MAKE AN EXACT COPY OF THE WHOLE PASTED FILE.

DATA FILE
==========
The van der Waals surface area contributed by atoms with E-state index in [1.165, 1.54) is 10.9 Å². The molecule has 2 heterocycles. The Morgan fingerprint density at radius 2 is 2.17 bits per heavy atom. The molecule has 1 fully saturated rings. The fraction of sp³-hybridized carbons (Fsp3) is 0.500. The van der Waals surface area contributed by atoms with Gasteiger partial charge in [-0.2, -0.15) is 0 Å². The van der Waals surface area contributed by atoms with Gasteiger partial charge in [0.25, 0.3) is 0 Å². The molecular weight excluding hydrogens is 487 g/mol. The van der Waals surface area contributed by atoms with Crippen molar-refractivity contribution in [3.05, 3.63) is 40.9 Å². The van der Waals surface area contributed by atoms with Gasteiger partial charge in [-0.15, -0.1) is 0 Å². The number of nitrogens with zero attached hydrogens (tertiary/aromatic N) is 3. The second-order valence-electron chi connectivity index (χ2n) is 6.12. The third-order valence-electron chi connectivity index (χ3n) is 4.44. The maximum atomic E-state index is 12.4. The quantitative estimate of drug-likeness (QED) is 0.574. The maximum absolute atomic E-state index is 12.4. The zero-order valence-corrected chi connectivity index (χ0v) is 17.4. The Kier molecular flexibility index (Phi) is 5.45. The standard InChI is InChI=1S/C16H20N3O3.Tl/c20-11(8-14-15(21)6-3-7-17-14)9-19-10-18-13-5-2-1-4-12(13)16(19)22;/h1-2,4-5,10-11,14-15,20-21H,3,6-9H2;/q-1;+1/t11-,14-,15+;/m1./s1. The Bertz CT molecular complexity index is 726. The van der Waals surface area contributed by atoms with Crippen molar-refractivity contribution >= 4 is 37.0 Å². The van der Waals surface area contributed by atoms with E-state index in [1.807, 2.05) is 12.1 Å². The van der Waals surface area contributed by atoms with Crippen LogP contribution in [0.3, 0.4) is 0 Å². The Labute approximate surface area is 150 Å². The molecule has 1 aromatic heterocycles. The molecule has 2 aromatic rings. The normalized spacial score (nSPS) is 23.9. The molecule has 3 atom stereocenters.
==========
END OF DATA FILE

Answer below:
The van der Waals surface area contributed by atoms with E-state index in [1.165, 1.54) is 10.9 Å². The molecule has 2 heterocycles. The Morgan fingerprint density at radius 2 is 2.17 bits per heavy atom. The molecule has 1 fully saturated rings. The fraction of sp³-hybridized carbons (Fsp3) is 0.500. The van der Waals surface area contributed by atoms with Gasteiger partial charge in [-0.2, -0.15) is 0 Å². The van der Waals surface area contributed by atoms with Gasteiger partial charge in [0.25, 0.3) is 0 Å². The molecular weight excluding hydrogens is 487 g/mol. The van der Waals surface area contributed by atoms with Crippen molar-refractivity contribution in [3.05, 3.63) is 40.9 Å². The van der Waals surface area contributed by atoms with Gasteiger partial charge in [-0.15, -0.1) is 0 Å². The number of nitrogens with zero attached hydrogens (tertiary/aromatic N) is 3. The second-order valence-electron chi connectivity index (χ2n) is 6.12. The third-order valence-electron chi connectivity index (χ3n) is 4.44. The maximum atomic E-state index is 12.4. The quantitative estimate of drug-likeness (QED) is 0.574. The maximum absolute atomic E-state index is 12.4. The zero-order valence-corrected chi connectivity index (χ0v) is 17.4. The Kier molecular flexibility index (Phi) is 5.45. The standard InChI is InChI=1S/C16H20N3O3.Tl/c20-11(8-14-15(21)6-3-7-17-14)9-19-10-18-13-5-2-1-4-12(13)16(19)22;/h1-2,4-5,10-11,14-15,20-21H,3,6-9H2;/q-1;+1/t11-,14-,15+;/m1./s1. The Bertz CT molecular complexity index is 726. The van der Waals surface area contributed by atoms with Crippen molar-refractivity contribution >= 4 is 37.0 Å². The van der Waals surface area contributed by atoms with E-state index in [1.807, 2.05) is 12.1 Å². The van der Waals surface area contributed by atoms with Crippen LogP contribution in [0.3, 0.4) is 0 Å². The Labute approximate surface area is 150 Å². The molecule has 1 aromatic heterocycles. The molecule has 2 aromatic rings. The normalized spacial score (nSPS) is 23.9. The molecule has 3 atom stereocenters.